Well, I really don’t like to go this long between posts. All I can say is that our lives have been remarkably full of all kinds of wonderful and challenging pursuits, including lots of work and play. While I enjoy writing here and really need to write here, sometimes I’m just too worn out.
I will catch up a bit by saying that our Michaelmas festival at our Waldorf school was amazing. This year our son’s sixth-grade class created and manned the dragon—and what a dragon it was! Our new class teacher brought with her a host of new ideas about the Michaelmas dragon, its form, its symbolism, and how we might create it, interact with it, subdue it. I’ve been attending Michaelmas festivals for eight or so years and I’ve never seen a dragon like this one. Our students, teacher, and a team of clever parents engineered it.
For one thing, the dragon didn’t come lumbering onto the field at the appointed time. It spontaneously reared up out of the body of our community, out of ourselves.
Maybe I can show you …
Each sixth grader carried a large Roman-style shield, silver gray on one side, gold on the other. They arrayed themselves around the circle, standing quietly among the other grades and spectators.
The festival carried on as usual, with the twelfth grade performing a play for the people of the land: this time the Arthur sword-in-the-stone legend. The young villagers danced. When the alarm sounded, the valiant fourth graders offered the villagers protection with their newly made shields. The drum boomed. This is normally when a fearsome beast would approach the field.
Instead, our sixth graders, dressed as Michaelic soldiers, began to march and form up into ranks. The terrifying drum continued to beat, but no one knew what to expect—no manxome foe was apparent. Saint George searched and searched the field of battle for his opponent. Where was the threat?
And then a remarkable thing happened. The sixth grade moved again in response to loudly barked commands. They formed up into a Roman battle formation called the testudo, or tortoise formation. The shields covered their bodies, hiding them behind a great silver wall.
From its hiding place, the dragon’s head emerged and the body joined up to menace George. A technology dragon was formed of chips and wire and lights, all silver and gleaming, and spitting smoke and ferocious noises!
The dragon’s tail was wireframe with tech parts all over it.
It was a dragon representing a threat of our modern day, as we are frequently consumed by and controlled by our own technology. We are fighting, some of us, to maintain our humanity in the face of this changing world. Some are fearful of technology, some embrace it. It is both the miracle of today and a thorny problem. The important thing is to recognize it—how it is changing our communities, our families, ourselves—and confront it, and make sure that it is working for us, and not the other way around. This is how I see it, anyway.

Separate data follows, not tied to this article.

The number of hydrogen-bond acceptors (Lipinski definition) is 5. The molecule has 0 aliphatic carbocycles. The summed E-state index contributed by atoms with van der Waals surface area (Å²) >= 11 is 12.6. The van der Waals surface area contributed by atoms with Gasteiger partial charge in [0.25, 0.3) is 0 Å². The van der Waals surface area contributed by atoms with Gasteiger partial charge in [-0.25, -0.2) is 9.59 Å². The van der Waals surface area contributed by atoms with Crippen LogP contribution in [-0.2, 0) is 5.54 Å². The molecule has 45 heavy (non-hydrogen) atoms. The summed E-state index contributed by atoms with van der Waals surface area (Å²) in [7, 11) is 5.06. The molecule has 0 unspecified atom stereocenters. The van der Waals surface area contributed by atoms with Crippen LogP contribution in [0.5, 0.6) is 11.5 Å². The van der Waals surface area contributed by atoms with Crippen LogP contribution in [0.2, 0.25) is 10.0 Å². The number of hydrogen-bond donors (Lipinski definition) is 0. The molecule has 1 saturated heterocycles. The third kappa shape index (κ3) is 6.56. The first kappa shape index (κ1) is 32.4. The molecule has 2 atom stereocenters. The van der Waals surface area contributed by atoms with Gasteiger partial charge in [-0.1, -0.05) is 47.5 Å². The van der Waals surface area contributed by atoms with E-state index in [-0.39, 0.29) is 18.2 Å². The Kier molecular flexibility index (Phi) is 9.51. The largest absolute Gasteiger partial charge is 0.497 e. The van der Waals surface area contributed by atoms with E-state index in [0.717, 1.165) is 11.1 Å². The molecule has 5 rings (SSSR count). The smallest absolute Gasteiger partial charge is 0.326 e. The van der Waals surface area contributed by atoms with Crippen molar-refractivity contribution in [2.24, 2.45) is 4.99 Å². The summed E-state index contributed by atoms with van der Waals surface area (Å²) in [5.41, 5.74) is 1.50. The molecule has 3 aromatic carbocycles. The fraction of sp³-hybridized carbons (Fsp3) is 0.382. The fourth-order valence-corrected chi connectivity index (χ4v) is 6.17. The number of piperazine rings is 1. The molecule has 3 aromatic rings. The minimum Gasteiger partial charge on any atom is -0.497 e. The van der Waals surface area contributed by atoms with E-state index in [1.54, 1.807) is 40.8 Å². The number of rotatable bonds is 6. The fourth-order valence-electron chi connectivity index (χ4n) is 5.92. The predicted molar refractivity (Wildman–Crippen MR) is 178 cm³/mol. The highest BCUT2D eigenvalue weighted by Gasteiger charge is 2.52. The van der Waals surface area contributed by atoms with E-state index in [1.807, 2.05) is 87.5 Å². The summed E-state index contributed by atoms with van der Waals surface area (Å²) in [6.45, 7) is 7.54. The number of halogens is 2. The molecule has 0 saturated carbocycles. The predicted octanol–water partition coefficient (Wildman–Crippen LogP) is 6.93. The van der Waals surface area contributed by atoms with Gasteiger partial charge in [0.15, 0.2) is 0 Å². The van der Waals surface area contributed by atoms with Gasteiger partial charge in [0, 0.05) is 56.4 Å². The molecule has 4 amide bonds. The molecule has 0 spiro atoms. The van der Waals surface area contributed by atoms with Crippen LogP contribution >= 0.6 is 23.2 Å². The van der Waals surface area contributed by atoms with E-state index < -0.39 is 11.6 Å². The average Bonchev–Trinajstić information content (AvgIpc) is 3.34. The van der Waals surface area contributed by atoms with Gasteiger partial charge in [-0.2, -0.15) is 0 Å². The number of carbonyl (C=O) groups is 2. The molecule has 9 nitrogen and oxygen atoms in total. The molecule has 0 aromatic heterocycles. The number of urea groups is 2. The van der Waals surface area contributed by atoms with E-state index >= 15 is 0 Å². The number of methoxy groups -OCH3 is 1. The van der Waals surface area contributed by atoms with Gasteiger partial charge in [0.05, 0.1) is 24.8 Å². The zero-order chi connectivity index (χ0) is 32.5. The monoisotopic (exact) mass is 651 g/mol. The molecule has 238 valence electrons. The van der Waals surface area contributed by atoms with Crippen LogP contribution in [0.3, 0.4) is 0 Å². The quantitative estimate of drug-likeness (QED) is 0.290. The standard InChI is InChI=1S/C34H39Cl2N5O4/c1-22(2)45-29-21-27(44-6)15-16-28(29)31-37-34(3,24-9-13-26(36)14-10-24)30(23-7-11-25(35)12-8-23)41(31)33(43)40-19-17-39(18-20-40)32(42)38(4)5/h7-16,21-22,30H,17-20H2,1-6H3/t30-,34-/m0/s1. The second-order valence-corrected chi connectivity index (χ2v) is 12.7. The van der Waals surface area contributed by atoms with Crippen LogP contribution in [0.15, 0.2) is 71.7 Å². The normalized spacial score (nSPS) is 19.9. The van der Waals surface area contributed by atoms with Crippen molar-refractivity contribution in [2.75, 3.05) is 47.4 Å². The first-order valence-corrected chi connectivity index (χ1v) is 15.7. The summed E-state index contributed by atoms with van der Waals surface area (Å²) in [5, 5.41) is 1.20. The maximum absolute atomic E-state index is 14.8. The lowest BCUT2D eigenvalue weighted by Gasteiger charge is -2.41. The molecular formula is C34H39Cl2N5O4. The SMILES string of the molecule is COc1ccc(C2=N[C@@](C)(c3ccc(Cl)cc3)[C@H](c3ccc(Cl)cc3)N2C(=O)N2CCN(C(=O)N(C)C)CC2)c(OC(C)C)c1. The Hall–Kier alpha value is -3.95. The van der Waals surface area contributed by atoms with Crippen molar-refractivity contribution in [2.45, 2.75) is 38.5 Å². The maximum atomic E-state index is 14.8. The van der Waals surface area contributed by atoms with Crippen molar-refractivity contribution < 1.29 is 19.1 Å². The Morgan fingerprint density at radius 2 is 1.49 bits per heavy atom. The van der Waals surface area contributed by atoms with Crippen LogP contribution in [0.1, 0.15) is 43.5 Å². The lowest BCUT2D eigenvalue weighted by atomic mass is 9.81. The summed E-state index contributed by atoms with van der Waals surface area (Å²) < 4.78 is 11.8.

Furthermore, I think it’s fascinating and timely. These sixth-grade children are on the brink of becoming (probably heavy) technology users. Perhaps some already are. Our son has dabbled in a very circumscribed way. As they mature, they will learn to use the Internet for research and for fun, join social networking sites, encountering friends and strangers online. They will enjoy video games and smartphones and YouTube and Skype—all of which are fun and exciting ways to connect in a global community. Navigating this will be new and strange and wonderful for all of us. And we must face it with courage and compassion.
As usual, our strong, noble seniors surrounded the beast, and together with the sweet, hopeful spirits of our second graders, brought this dragon to its knees.
What doesn’t show in my photographs is that our community was suffering mightily on this day, especially this senior class, for we very recently lost a student to suicide. It is a tragedy that none of them will forget, and this circle of brave young men and women was one shining soul short. I think no one ever anticipated that suicide and loss, and tremendous grief, would be a dragon to face on this beautiful day.
(Thank you, Hinmans, for the terrific video!)
Afterward, the sixth grade class enjoyed the praise and congratulations of many. Some said it was the most interesting dragon they had seen. Many adults found it to be wonderful and thought-provoking. Our kids were somewhat unsure of this innovative design. Lucas even despaired that it was too weird, and wouldn’t it be better to have a normal dragon?
Here they are, all tuckered out after the hot performance. I really love these kids. And we are all so very proud of them. Many thanks to our class teacher for encouraging all of us to embrace innovation and change. I think she is brilliant for getting this strong-willed class to march to her drum within days of her joining our class.
Here are the morning verse and afternoon verses by Rudolf Steiner that the sixth grade had been saying in preparation for Michaelmas. I especially love the second one:
I entrust myself to your protection
I write myself with your guidance
With all my heart’s strength
That this day may be come the
Your destiny-ordering will.
I bear my worry into the setting sun:
Lay all my cares into its shining lap.
Purified in Light
Transformed in Love—
They return as helping thoughts,
as forces rejoicing in deeds of
So, what do you think? Pretty different, eh? Leave me a comment and let me know.
Also, you can read about our past Michaelmas festivals here: